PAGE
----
The federal government has given the District a vote of confidence for what it called the city’s success in enrolling more residents in job-training programs and improving handling of federal workforce grants. 

New Academy Aims to Give DC Residents More Training for Infrastructure Jobs
September 5, 2017
NBC4 Washington//Associated Press

“The D.C. Infrastructure Academy will give D.C. residents the chance to learn the nuts and bolts of what makes our city run,” Bowser said. “Everything from utilities to transportation and logistics to operations and green technologies — and ensure that they are first in line when it comes to securing the infrastructure jobs of today and tomorrow.” 
Starting in 2018, the Department of Employment Services will operate the academy out of an interim location east of the Anacostia River until a permanent location can be completed.  


Nonprofit installs solar panels on roofs of lower-income households — free 
August 6, 2017
Washington Post//Mary Hui 

The trainees are part of the summer cohort of the newly launched Solar Works DC, a low-income solar installation and job-training program jointly developed by the District’s Department of Energy and Environment and the Department of Employment Services. The program will train more than 200 D.C. residents over three years, and GRID Alternatives Mid-Atlantic was awarded a grant to implement the first year of the program. The organization will train about 75 program participants in skills needed for careers in solar and related fields, and install solar panels for 60 to 100 income-qualified District homeowners.

Wharf career fair for DC residents only 
August 4, 2017
WTOP// Jeff Clabaugh

D.C. residents looking for a job will have the inside edge at a job fair for the new Southwest Waterfront development.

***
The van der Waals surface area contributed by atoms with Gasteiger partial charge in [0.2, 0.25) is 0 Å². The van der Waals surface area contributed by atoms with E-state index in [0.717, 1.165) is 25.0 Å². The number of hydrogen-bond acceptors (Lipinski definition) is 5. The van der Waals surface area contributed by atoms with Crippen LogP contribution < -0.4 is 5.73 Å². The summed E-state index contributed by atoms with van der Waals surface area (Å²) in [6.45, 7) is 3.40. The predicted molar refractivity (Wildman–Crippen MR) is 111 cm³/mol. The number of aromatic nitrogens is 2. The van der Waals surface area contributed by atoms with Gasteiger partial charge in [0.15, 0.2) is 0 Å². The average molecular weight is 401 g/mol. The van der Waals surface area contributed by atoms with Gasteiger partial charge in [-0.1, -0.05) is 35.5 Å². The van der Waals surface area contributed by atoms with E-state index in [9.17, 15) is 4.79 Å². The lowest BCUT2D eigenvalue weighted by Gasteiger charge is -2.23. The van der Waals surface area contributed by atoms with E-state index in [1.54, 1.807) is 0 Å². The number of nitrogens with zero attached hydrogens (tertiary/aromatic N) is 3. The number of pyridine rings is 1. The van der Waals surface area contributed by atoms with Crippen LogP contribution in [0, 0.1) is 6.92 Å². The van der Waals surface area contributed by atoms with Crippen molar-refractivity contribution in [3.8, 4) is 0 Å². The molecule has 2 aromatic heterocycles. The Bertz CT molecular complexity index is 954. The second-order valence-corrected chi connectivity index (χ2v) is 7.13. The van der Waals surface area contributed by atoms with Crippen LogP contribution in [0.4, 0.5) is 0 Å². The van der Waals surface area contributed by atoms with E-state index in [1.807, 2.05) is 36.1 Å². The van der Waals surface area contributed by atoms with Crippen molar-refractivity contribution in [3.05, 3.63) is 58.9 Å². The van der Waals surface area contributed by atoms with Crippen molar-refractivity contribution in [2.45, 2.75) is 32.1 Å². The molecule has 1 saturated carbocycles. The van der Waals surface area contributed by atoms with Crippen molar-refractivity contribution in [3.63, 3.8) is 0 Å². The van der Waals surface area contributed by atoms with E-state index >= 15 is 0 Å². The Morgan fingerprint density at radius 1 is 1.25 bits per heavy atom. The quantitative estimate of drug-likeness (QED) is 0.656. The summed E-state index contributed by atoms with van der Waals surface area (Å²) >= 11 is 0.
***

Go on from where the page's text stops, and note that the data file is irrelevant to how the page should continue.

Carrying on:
A career fair for thousands of jobs at The Wharf will be held at Arena Stage (1101 Sixth St. SW) on Aug. 10 from 9 a.m. to noon.

GALA Hispanic Theatre's Paso Nuevo and Summer Youth Program Present TELL 'EM WHAT'S ... 
August 3, 2017
Capital Wire PR//Press Release

To launch Paso Nuevo’s 25th anniversary year, Paso Nuevo and participants of GALA’s Summer Youth Program are proud to present Tell “Em What’s REALLY Wrong, an evening of original works, on Friday, August 4, 2017 at 8 pm at the GALA Theatre, 3333 14th Street, NW, Washington, DC. Performed in English with some Spanish, the presentation is directed by Martha Mckeown, and is in collaboration with the Theater Lab School of Dramatic Arts.


10th DC Career Fair to Take Over Arena Stage This August 
July 31, 2017  
Broadway World 

Arena Stage at the Mead Center for American Theater, in partnership with Ward 6 Councilmember Charles Allen, At-Large Councilmember Elissa Silverman, the D.C. Department of Employment Services, Office of the Deputy Mayor for Planning and Economic Development and The Wharf opens its doors for the 10th D.C. Career Fair Thursday, August 10, 2017 from 9:00 a.m. to 12:00 p.m. at the Mead Center (1101 Sixth St., SW).